Licensing Powerhouse

Agriculture and life sciences play a central role in Iowa State University’s reputation for moving research discoveries into the marketplace.

In 2007, a national report on technology transfer called Iowa State a “licensing powerhouse” and a model of economic development activity. A key reason: ISU’s long-established service to agriculture and other industries through extension, outreach and research partnerships that resulted in personal, trusted relationships.

Those diverse relationships pay off.  The ISU Research Foundation maintains a portfolio of 482 active license and option agreement —two-thirds are plant germplasm and most are products of soybean breeding. In fiscal year 2010, the top licensed technologies for discoveries in agriculture and life sciences included:

  • A sweet, disease-resistant watermelon variety
  • A natural pre-emergence weed control for lawns and gardens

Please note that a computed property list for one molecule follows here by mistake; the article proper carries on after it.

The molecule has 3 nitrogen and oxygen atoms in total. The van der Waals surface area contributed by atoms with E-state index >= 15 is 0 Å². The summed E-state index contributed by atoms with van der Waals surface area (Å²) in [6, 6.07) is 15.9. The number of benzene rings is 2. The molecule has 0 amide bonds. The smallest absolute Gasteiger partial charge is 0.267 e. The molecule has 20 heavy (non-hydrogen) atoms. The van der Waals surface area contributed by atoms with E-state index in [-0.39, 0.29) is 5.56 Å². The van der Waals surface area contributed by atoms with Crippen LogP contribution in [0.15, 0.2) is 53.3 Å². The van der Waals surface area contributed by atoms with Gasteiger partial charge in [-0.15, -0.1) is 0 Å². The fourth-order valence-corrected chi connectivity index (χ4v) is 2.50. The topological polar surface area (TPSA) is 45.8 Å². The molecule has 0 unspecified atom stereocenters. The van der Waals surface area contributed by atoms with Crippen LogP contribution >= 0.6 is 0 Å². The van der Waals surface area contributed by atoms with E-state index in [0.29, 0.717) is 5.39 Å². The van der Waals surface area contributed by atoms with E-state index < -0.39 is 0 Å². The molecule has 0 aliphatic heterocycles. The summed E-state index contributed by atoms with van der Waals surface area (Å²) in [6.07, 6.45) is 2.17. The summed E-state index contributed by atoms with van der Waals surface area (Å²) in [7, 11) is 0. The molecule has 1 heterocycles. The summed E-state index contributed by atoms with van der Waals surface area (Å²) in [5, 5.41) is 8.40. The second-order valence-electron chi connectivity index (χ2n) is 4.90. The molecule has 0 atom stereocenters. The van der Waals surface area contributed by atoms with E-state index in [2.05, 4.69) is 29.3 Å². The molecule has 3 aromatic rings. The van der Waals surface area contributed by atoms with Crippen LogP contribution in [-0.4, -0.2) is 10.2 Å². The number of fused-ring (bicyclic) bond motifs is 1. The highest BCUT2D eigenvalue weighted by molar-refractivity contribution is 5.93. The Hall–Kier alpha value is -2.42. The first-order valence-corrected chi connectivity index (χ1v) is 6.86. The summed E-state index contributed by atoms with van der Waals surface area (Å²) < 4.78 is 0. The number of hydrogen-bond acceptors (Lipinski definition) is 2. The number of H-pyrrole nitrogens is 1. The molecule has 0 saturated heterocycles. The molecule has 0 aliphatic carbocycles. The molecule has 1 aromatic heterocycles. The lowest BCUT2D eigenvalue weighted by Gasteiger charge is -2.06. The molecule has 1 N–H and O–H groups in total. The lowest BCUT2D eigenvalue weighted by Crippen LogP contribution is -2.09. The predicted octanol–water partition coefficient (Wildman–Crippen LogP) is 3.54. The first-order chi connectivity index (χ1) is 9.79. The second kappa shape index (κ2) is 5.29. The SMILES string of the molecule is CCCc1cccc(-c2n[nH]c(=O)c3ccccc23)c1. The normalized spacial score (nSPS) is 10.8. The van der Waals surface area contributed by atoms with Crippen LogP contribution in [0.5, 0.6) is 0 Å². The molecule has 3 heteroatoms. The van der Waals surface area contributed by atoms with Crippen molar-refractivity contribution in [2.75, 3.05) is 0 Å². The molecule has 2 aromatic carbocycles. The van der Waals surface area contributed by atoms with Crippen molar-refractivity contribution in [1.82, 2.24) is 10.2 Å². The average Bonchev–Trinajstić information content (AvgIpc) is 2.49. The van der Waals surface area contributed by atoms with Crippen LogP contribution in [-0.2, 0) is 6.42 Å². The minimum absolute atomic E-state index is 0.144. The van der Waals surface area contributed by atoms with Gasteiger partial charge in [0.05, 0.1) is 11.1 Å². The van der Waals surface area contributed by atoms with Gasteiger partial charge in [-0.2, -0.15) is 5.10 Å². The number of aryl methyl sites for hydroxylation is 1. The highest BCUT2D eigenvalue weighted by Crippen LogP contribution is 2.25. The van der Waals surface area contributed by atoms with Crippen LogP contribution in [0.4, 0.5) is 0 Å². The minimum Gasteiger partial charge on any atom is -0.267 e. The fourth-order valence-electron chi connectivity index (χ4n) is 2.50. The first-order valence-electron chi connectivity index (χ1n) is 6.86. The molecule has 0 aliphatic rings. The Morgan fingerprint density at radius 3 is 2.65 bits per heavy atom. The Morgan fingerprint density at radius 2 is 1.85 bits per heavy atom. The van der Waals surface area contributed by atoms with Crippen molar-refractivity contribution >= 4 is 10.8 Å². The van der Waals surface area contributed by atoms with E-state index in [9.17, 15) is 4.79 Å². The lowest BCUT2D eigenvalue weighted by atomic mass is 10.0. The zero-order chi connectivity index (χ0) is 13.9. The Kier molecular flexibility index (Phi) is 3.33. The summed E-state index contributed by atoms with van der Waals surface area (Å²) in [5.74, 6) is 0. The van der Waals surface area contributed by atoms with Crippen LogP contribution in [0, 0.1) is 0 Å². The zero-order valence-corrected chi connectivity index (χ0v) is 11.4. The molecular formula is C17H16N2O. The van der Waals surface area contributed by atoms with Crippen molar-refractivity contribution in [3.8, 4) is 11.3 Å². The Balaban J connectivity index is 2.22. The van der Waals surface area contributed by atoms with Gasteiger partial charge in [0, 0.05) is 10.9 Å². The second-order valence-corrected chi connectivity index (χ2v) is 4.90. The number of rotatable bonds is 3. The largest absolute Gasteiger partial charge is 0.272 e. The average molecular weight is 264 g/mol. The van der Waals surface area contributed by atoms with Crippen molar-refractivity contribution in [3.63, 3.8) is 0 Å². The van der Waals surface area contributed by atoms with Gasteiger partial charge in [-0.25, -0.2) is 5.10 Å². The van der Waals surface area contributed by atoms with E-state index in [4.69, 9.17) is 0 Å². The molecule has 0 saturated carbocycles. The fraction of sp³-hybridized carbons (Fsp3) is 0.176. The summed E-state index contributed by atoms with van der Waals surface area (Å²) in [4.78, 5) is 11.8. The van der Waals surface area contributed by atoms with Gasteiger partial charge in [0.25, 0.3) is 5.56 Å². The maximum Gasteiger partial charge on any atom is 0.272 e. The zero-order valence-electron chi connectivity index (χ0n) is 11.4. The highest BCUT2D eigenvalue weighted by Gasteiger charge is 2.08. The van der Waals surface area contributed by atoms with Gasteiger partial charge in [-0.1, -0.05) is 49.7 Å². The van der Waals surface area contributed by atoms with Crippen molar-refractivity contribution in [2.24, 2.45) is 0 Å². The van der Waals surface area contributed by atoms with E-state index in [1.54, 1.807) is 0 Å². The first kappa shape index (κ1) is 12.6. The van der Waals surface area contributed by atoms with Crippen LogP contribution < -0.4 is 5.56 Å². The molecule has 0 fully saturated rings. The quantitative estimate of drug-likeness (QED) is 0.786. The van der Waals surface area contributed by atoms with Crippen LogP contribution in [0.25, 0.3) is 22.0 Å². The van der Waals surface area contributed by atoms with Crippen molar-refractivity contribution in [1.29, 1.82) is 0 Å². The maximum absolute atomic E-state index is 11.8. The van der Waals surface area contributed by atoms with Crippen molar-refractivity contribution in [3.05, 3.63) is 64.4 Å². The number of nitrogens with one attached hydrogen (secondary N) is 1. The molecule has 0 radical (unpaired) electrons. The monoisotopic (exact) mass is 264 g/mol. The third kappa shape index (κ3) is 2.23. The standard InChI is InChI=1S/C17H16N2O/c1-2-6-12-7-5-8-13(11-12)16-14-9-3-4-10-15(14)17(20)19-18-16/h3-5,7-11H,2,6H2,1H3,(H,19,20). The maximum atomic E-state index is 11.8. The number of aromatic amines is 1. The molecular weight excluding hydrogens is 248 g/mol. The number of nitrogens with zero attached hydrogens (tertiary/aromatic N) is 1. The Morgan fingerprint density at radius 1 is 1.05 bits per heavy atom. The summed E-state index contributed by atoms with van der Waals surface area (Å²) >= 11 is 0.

• A method to increase and maintain muscle mass in humans
  • A precise fertilizer application system, the Impellicone, that reduces anhydrous ammonia used on crops
  • Genes and genetic markers for improved reproductive traits in animals

In fiscal year 2010, agriculture and life sciences faculty were issued six patents and filed five others, for technologies
that included:

  • A genetic test to identify dwarfism in cattle
  • Alternatives to antibiotics in animals
  • Genes to protect soybeans from disease caused by Phytophthora
  • Genetic traits to improve pork tenderness
  • Mobile RNA signals to enhance plant growth and development

Since 2003, 42 percent of all Iowa State University patents (81) have been issued for discoveries in biotechnology, life sciences and agriculture.